An Ecosystem of Shared Values

by Abdalhamid Evans

Having spent the past fifteen years engaged with the unfolding evolution of the Halal market ecosystem, I want to offer some observations about where I think it is all heading.

We are witnessing the emergence of a distinctly new market paradigm; from food to finance and including all the Muslim lifestyle products and services in personal care, health, travel, clothing, education, entertainment and media…and the business models that bring them to market.

From my perspective, all of the statistics that are now emerging are like footprints in the sand that show that a mighty caravan is on the move. They are evidence of what has happened more than they are indications of what will occur in the future. They may well point in a certain direction, but they are only part of the picture. Clear intentions, creative thinking and strategic innovation are the keys that will shape the ways that this new paradigm will unfold.

What is visible to us now are really just the early green shoots of a vast forest. As the citizens of the world – of every race, colour and creed – recoil from the institutionalised indifference, greed and corruption that threatens us, so we turn and seek ethical, moral and spiritual nourishment from our respective traditions and current thinkers to guide us through these uncertain times.

Naturally, the Muslim world turns to the guidance of the Qur’an and Sunnah, and the social patterns of previous communities from the primal community of Madina through to the complex Ottoman structures of the market, the imaret and the awqaf. Combining these models and examples with the cutting-edge thinking around innovation and disruption is giving rise to a fresh crop of entrepreneurs, innovators and incubators putting their ideas to practical use.

It is becoming increasingly evident that there is a broad spectrum of shared values between the parameters of Halal-Tayyib (lawful and beneficial) and the western-led movements such as conscious capitalism, social enterprise, impact investment, fair trade and other eco-ethical initiatives and movements.

We are witnessing a convergence of values; values that increasingly have commercial weight in a growing ethical marketplace that is guided by a genuine concern for the well-being of others and our shared environment. These are shared values; we just tend to describe them differently.

So, while there is a genuine need for the Muslims to educate the mainstream markets about the meanings of Halal and Tayyib, and the centrality of these terms to the lives of most Muslims, there is also a real need to describe these values in general terms that are understood by everyone, regardless of their faith. You don’t need to be an Arabic speaker to understand, just a concerned human being who is capable of empathy.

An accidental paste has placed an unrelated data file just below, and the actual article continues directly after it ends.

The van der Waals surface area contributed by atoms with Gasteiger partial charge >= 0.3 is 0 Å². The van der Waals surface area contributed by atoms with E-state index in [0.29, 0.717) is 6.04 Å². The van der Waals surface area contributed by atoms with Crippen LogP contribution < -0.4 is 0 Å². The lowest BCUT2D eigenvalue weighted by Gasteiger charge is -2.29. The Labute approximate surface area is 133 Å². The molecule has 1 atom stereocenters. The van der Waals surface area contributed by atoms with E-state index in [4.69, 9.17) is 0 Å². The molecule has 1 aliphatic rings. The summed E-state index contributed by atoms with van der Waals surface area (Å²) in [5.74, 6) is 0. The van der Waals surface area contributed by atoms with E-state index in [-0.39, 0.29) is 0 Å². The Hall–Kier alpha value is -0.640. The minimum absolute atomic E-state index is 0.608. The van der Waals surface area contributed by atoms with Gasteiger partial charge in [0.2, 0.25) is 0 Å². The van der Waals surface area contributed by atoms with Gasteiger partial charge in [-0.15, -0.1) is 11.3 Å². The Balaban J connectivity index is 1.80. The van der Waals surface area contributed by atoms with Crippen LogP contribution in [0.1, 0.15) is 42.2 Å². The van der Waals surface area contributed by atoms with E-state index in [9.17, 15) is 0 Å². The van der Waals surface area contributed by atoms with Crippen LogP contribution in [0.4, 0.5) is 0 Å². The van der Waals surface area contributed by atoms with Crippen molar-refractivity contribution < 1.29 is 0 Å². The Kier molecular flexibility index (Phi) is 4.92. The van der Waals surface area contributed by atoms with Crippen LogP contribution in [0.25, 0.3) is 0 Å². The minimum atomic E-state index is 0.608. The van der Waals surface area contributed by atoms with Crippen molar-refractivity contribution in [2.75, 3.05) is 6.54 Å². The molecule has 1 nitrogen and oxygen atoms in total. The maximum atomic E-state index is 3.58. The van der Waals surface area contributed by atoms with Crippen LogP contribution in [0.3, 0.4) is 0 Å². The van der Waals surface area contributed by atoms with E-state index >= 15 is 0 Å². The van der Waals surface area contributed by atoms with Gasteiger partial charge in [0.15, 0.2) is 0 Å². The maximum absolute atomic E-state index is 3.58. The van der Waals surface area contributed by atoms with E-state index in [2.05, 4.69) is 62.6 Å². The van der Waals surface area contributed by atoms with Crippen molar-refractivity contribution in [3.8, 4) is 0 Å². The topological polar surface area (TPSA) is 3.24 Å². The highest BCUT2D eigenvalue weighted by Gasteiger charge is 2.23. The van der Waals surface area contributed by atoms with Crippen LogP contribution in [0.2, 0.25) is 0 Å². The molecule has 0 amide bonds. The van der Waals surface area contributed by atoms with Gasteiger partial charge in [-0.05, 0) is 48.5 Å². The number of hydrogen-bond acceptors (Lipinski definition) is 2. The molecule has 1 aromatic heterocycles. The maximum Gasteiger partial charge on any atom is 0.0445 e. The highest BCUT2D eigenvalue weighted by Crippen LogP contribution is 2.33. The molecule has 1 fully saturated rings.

Halal means lawful. So what does lawful mean? Which laws? And while the knee-jerk answer is ‘Shariah law’, we might do well to dig a little deeper. The divinely-inspired behaviour patterns underpinning this lawfulness can also be seen as the natural parameters for the well-being of the human creature. They are natural laws, in harmony with the ‘laws of nature’, and with our own human nature.

Tayyib means wholesome or good, something we all understand, and also the underlying foundations for the entire health, whole and natural foods movement that is now firmly part of the mainstream….as mainstream as Amazon now.

But there is more to this notion of ‘wholesome’, from a business perspective. It also speaks to the idea of embracing your entire commercial ecosystem. It means doing the best that you can, not cutting corners on quality or safety to save a few bucks; not just looking to maximise profits for shareholders; it means providing good conditions for your staff, and paying your workers fairly, and preferably ‘before their sweat has dried’. It means being concerned with the welfare of all those within the sphere of your business activity, including the animals and plants, the soil and the air and the water. Whatever business activity we are involved in, we have to make our offering – our products and services – as good as we can. We have to offer our best.

Human beings have been created to care. Caring is part of our DNA. Caring about others as much as we care for ourselves is a kind of entry-level component of being an adult human being. Small children are entitled to be selfish. The rest of us need to take on the responsibilities of being human.

And the Halal sector stakeholders and the eco-ethical communities need to recognise each other, and understand that we are all on the side of life; not death. We cannot leave the destiny of our shared world in the hands of the purveyors of death and destruction.

This emerging shared awareness is bringing a new commercial paradigm to life, in harmony with the natural laws of life, and embracing our genuine efforts to offer our best products and services…our best selves…to others.